Strimvelis is the first ex-vivo stem cell gene therapy to treat patients with a very rare disease called ADA-SCID (Severe Combined Immunodeficiency due to Adenosine Deaminase deficiency). ADA-SCID is estimated to occur in approximately 15 patients per year in Europe.
The treatment is personalized for each patient; hematopoietic stem cell (HSCs) are extracted from the patient and purified so that only CD34-expressing cells remain. Those cells are cultured with cytokines and growth factors and then transduced with a gammaretrovirus containing the human adenosine deaminase gene and then reinfused into the patient. These cells take root in the person's bone marrow, replicating and creating cells that mature and create normally functioning adenosine deaminase protein, resolving the problem. As of April 2016, the transduced cells had a shelf life of about six hours.
Prior to extraction, the person is treated with granulocyte colony-stimulating factor in order to increase the number of stem cells and improve the harvest; after that but prior to reinfusion, the person is treated with busulfan or melphalan to kill as many of the person's existing HSCs to increase the chances of the new cells' survival.
The treatment was developed at San Raffaele Telethon Institute for Gene Therapy and developed by GlaxoSmithKline (GSK) through a 2010 collaboration with Fondazione Telethon and Ospedale San Raffaele. GSK, working with the biotechnology company MolMed S.p.A, developed a manufacturing process that was previously only suitable for clinical trials into one demonstrated to be robust and suitable for commercial supply.
In April 2016, a committee at the European Medicines Agency recommended marketing approval for its use in children with adenosine deaminase deficiency, for whom no matched HSC donor is available, on the basis of a clinical trial that produced a 100% survival rate; the median follow-up time was 7 years after the treatment was administered. 75% of people who received the treatment needed no further enzyme replacement therapy. Efforts had begun 14 years before. The total number of children treated was reported as 22 and 18. Around 80% of patients have no matched donor. Strimvelis was approved  by the European Commission on 27 May 2016.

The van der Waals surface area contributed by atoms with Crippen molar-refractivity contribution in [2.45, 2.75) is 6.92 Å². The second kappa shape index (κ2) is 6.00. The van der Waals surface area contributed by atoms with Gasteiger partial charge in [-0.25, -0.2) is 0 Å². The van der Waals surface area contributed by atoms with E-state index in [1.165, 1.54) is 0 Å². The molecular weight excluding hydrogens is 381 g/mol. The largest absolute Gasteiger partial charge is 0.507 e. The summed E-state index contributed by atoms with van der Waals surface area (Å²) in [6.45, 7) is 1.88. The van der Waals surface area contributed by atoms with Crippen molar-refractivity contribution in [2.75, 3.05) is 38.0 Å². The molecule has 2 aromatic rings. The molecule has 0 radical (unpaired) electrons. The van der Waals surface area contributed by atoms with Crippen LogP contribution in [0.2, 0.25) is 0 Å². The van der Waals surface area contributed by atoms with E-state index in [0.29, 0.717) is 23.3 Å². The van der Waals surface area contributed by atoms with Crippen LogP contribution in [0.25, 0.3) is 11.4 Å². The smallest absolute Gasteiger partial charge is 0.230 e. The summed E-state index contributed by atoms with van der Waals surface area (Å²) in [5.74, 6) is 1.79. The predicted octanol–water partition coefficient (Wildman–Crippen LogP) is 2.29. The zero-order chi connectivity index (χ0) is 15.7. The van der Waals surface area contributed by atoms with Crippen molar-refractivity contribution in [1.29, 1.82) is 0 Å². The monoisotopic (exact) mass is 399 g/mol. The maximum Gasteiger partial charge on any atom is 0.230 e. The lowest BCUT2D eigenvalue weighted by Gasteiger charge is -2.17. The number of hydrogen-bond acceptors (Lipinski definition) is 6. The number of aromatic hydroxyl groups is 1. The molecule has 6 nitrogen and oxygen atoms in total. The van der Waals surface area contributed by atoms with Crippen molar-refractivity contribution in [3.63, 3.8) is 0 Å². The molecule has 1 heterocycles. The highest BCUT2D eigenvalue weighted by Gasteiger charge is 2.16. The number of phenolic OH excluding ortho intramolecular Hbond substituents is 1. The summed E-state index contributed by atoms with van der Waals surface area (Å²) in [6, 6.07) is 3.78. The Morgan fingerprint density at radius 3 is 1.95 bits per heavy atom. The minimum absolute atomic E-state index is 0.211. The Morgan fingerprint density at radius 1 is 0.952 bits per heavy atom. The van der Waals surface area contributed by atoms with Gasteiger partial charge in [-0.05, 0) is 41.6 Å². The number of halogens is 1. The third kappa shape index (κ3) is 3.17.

As of 2016, the only site approved to manufacture the treatment was MolMed.
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The condition affects about 14 people per year in Europe and 12 in the U.S.
The price for the treatment was set at €594k, 2 times the annual cost of enzyme replacement therapy injections. enzyme replacement therapy for ADA requires weekly injections and costs about $4.25 million for one patient over 10 years.
- EMA Strimvelis Page accessed April 13, 2016
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- Ben Adams for FierceBiotech Apr 4, 2016 Strimvelis to be the start of a whole new gene therapy platform for GSK and partners
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- Denise Roland for the Wall Street Journal. April 1, 2016 Glaxo’s Potential Cure for “Bubble Boy Disease” One Step Closer
- Andrew Ward for the Financial Times. April 1, 2016 GSK to allow staggered payments for EMA-approved gene therapy
- Ketaki Gokhale for Bloomberg News. April 1, 2016 Glaxo's `Bubble Boy' Gene Therapy Wins EU Drug Agency Nod
- "StrimvelisTM receives European marketing authorisation to treat very rare disease, ADA-SCID - GSK".
- "GSK gives up on rare diseases as gene therapy gets two customers". Reuters. July 26, 2017.
- Paton, James (March 6, 2018). "Tiny U.K. Biotech Takes On Glaxo's $730,000 Gene Therapy". Bloomberg.
- Regalado, Antonio (May 6, 2016). "Gene Therapy's First Out-and-Out Cure Is Here". MIT Technology Review. Retrieved 2016-05-12.
- "Does the EU price of Strimvelis create a new 'glass ceiling'? - groupH - Inspiration". www.grouph.com. Retrieved 2017-02-26.